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Generational Dynamics Web Log for 16-May-2010
16-May-10 News -- Thailand's Prime Minister says "no turning back"

Web Log - May, 2010

16-May-10 News -- Thailand's Prime Minister says "no turning back"

China continues its aggressive plans for a Pacific naval war

Thailand's PM Abhisit orders army to end the Bangkok protests

At least 24 people have been killed and 187 people injured on Saturday, as Thailand's army closed in to disperse the protestors that have forced the closedown of the boutique shopping center in downtown Bangkok for several weeks.

Prime Minister Abhisit Vejjajiva has been under enormous political pressure to call in the army to disperse the protestors, and on Friday he apparently did just that.

On Saturday, Abhisit made a live televised address to the nation. The Bangkok Post quotes him as follows:

"As long as the red shirt protest continues, armed terrorists will remain and hurt people and authorities. Risks and violence will escalate. I insist that ending the protest is the only way to prevent losses. ....

We cannot allow unlawful elements to take Bangkok hostage. We will not allow an armed group unhappy with the government to attack and hurt authorities. There is no turning back in our efforts to maintain a legal state.

"Losses will have to be endured. It is the only way to righteousness."

As with so many other stories we report about on this web site, if you can mentally put aside the bloodshed, or imagine that this is taking place on another planet, then it's fascinating to watch this event unfold from the point of view of Generational Dynamics.

Even in the heat of the moment, this statement by Abhisit is remarkably defensive. But after this whole thing is all over, people are going to look back and wonder why he had to order the army to kill dozens of unarmed Thai citizens. There's something about an army killing its own citizens that horrifies people.

Let's compare this situation to the current major news story in America of Mexican immigrants in Arizona. There's a great deal of political debate today over how far the police should be allowed to go in detaining, questionsing and deporting illegal aliens. But the thing I would want to point out is that 10-20 years ago, there wouldn't even be a debate. The Arizona law being debated today would be completely unacceptable. And recall that in 1986, under the Reagan administration, many illegal aliens were offered amnesty, something that would be political anathema today. This illustrates how the public mood changes as a country goes through generational eras -- from Awakening to Unraveling to the Crisis era that we're in today.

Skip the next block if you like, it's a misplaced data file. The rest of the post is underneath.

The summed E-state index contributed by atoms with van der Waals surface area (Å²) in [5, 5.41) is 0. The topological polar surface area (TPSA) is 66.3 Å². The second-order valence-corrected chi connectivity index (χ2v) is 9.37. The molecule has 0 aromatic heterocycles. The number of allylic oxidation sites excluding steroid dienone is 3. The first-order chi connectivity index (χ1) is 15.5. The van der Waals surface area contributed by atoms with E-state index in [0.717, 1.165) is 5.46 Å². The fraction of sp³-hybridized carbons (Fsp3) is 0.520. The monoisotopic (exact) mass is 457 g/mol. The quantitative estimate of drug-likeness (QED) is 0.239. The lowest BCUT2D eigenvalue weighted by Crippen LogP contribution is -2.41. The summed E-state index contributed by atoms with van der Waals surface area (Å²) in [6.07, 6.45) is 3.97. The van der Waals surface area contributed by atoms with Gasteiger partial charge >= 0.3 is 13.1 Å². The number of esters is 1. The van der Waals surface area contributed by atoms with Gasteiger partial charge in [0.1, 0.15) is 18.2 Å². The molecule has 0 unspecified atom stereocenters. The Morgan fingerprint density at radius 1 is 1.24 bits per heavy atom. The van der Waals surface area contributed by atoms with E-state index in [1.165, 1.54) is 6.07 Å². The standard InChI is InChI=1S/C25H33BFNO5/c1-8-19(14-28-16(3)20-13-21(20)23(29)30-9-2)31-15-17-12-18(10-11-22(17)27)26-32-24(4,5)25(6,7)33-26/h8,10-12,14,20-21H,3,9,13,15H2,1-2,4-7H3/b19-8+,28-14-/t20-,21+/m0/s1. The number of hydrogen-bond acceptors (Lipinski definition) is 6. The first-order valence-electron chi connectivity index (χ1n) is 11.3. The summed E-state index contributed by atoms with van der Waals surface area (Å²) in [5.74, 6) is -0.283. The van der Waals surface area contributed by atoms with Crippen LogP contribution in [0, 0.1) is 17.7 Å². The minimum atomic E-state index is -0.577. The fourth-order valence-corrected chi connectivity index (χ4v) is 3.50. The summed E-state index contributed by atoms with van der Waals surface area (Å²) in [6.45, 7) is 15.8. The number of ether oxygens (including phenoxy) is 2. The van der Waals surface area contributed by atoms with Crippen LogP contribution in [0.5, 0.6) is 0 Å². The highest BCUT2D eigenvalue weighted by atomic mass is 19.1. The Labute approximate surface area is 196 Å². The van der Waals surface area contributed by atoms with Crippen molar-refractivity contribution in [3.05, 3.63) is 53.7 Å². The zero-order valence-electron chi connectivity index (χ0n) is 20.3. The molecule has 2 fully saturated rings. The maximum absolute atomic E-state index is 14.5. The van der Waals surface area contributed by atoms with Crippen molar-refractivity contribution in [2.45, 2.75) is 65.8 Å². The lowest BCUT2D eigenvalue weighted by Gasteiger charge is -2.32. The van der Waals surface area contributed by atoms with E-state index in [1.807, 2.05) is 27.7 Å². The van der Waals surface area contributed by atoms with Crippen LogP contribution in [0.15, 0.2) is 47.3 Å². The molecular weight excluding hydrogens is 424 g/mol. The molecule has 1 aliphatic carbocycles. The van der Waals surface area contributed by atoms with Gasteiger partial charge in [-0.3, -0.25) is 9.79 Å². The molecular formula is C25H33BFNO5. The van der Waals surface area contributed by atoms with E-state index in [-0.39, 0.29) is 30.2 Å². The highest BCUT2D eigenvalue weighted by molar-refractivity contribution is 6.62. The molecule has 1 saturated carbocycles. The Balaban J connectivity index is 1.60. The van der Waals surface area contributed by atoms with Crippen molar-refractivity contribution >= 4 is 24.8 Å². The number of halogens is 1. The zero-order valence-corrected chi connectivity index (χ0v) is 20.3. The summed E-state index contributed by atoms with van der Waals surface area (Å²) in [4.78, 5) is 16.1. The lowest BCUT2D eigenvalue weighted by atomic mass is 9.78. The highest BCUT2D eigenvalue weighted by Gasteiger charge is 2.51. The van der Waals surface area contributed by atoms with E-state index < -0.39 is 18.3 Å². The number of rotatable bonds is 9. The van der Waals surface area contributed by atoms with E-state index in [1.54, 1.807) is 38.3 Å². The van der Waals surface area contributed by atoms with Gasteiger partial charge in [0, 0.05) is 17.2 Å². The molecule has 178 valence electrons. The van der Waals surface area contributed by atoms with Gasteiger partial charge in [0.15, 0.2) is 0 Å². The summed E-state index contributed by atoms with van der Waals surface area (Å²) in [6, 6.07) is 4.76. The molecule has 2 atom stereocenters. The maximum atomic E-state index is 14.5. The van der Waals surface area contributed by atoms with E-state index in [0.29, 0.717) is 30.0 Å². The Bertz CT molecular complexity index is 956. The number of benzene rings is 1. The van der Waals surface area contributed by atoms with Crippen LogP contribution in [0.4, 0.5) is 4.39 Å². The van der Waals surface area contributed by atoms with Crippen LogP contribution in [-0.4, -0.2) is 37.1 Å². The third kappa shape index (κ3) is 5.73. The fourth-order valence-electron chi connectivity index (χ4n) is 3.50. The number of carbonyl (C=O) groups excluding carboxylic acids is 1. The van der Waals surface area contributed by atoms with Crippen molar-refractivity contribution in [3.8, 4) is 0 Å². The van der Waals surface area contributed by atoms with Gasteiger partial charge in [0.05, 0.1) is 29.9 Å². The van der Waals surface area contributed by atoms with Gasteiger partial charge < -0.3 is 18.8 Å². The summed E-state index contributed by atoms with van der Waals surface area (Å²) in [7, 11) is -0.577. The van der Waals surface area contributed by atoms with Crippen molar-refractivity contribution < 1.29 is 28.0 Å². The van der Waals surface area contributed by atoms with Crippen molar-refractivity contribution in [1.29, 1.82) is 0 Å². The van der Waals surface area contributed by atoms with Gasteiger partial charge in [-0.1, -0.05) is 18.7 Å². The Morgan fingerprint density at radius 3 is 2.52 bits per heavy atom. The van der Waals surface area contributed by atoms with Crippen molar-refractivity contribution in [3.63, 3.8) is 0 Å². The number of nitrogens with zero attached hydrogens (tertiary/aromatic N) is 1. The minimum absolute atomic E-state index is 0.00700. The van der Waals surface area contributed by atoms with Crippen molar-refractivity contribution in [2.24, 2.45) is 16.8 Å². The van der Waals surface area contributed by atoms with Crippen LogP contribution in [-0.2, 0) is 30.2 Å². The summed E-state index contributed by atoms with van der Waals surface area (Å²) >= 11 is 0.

(For information about generational eras, see "Basics of Generational Dynamics.")

But Thailand today is on the cusp of an Awakening era, transitioning into an Unraveling era, where America was around 1980. And so right now, with the red shirt protest continuing for over two months, and costing the country a great deal of money in terms of shopping and tourism, people will be willing to tolerate some violence to end the protests. But when it's all over, there's going to be a backlash against Abhisit, and he may well have to resign because of it. That would be ironic, because that's exactly the outcome that the protestors want today.

Still, we can only speculate what "when it's all over" is going to mean. The government would like to see the red-shirted protestors go back to their farms and servant positions, so that the Thai-Chinese Úlite can go back to their shopping. But it's hard to see how the protestors will simply accede to that wish, after so much blood has already been spilt.

The protest leader Jatuporn Prompan is quoted by the Guardian as saying, "The current situation is almost full civil war. I am not sure how this conflict will end."

One thing we can be sure of -- Generational Dynamics assures us that the conflict will NOT become a full civil war. It will be fascinating to watch and see how it actually unfolds.

Thailand's widely respected King Bhumibol Adulyadej has been able to soothe previous internal ethnic conflicts by mediation. But he's losing influence because of his age (82), and because the red-shirts consider him to be part of the elite, according to the NY Times.

Additional links

China is continuing its aggressive development of naval weapons, including missiles specifically designed to disable or destroy American aircraft carriers, in order to gain hegemony over the entire Pacific region. The Diplomat

On Thursday, South Korea will issue a statement accusing the North Koreans of having sunk the warship Cheonan on March 26. Yonhap. At a Saturday meeting of foreign ministers from China, Japan and South Korea, China urged "calm and restraint" in the Cheonan incident. Xinhua

To crack down on rampant tax evasion, Greek authorities are making public a list of 57 Athens doctors who they believe are guilty of tax evasion. NY Times

Republicans are introducing legislation to prevent America from helping the European bailout through the International Monetary Fund (IMF). I guess they forgot about China bailing out the United States. Politico

(Comments: For reader comments, questions and discussion, see the 16-May-10 News -- Thailand's Prime Minister says 'no turning back' thread of the Generational Dynamics forum. Comments may be posted anonymously.) (16-May-2010) Permanent Link
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